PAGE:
> makes it necessary to modify existing scripts (or copies thereof) to
> make changes in the sequencing. Since the order doesn't really matter
> in most cases, this is overkill. But for the same reason, maybe it
> doesn't matter much if it's hard to discover the order and hard to
> change the default order.
rcorder was the initial proposal. AFAICT, nobody liked it because it can make
output unconsistent across machines.
Having numbers provides you a very concrete sorting, and if the defaults file
is the same on all the machines you manage, the output of the periodic scripts
> 2 Live with the fact that the user has to copy the entire defaults file
> in order to make changes, and the local conf file won't be automatically
> updated if there are new tasks added to the defaults file. etcupdate
> can help with this, but it's still an annoying issue.
This is not needed at all... you just override values in the local configuration
file (usually of the form: taskN=period), and shouldn't care about the defaults.
> 3 Add a configuration tool that would present the user with lines whose
> sequence represents the execution sequence, but that translates any
> user changes into some appropriate set of local conf-file bits in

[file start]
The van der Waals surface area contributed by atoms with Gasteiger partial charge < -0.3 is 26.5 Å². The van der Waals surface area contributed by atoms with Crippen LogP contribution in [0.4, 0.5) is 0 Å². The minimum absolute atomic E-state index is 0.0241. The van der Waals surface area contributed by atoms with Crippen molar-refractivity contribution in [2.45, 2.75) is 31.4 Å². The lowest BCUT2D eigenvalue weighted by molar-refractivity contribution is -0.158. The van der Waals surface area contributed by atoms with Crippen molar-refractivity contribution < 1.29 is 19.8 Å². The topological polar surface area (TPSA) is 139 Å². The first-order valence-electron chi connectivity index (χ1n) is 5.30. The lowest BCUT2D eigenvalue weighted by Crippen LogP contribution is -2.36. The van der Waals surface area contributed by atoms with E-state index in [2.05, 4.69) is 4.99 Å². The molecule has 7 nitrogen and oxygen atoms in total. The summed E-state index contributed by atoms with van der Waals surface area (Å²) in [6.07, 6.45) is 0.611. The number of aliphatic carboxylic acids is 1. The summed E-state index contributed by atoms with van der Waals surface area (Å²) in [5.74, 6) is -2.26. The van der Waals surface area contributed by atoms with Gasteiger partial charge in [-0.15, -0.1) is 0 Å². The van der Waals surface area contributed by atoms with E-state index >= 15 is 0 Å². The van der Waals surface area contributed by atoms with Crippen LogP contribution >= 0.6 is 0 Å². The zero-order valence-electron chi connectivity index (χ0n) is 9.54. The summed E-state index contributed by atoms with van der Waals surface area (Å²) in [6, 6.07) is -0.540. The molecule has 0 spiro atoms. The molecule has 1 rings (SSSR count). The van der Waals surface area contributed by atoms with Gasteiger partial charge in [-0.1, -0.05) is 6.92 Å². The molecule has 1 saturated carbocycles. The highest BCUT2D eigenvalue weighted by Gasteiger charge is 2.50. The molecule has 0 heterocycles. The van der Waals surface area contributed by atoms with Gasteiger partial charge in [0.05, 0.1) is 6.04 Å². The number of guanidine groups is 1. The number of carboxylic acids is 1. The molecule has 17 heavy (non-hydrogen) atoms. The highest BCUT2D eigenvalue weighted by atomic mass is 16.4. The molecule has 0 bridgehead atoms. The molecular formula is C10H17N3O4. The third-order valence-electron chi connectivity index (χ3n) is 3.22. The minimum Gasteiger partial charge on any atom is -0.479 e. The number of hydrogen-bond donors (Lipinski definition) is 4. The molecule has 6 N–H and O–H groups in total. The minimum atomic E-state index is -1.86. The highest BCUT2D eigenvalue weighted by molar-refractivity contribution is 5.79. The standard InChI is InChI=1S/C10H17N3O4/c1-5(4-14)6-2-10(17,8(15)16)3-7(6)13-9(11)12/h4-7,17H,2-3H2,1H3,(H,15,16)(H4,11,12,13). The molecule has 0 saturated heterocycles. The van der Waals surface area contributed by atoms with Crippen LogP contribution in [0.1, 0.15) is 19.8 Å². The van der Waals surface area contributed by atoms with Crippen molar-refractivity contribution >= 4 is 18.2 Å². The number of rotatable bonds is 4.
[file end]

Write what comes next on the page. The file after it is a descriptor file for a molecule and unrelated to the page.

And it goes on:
> whatever format is chosen. The underlying implementation then becomes
> unimportant (sequence numbers would be OK) and is free to change later.
> But it adds another layer that removes the user from what's really going
> on, and adds complexity and opportunity for failure due to bugs in the
> config tool.
> 4 Have the super script (run-parts or whatever) merge the lists of tasks,
> so that any that appear in the local conf file cause deactivation of
> any specifications in the defaults file. This way, new tasks that
> show up in the defaults file will be run automatically. To give the
> user some control over sequencing, here are some possibilities:
> a Make the local conf file have "before" and "after" sections, whose
> tasks are entirely executed before and after the tasks in the defaults
> file. If the sequence of tasks in the defaults file needs to be
> changed beyond movement of a single task to the before or after
> sections, or a local task needs to be inserted between two tasks in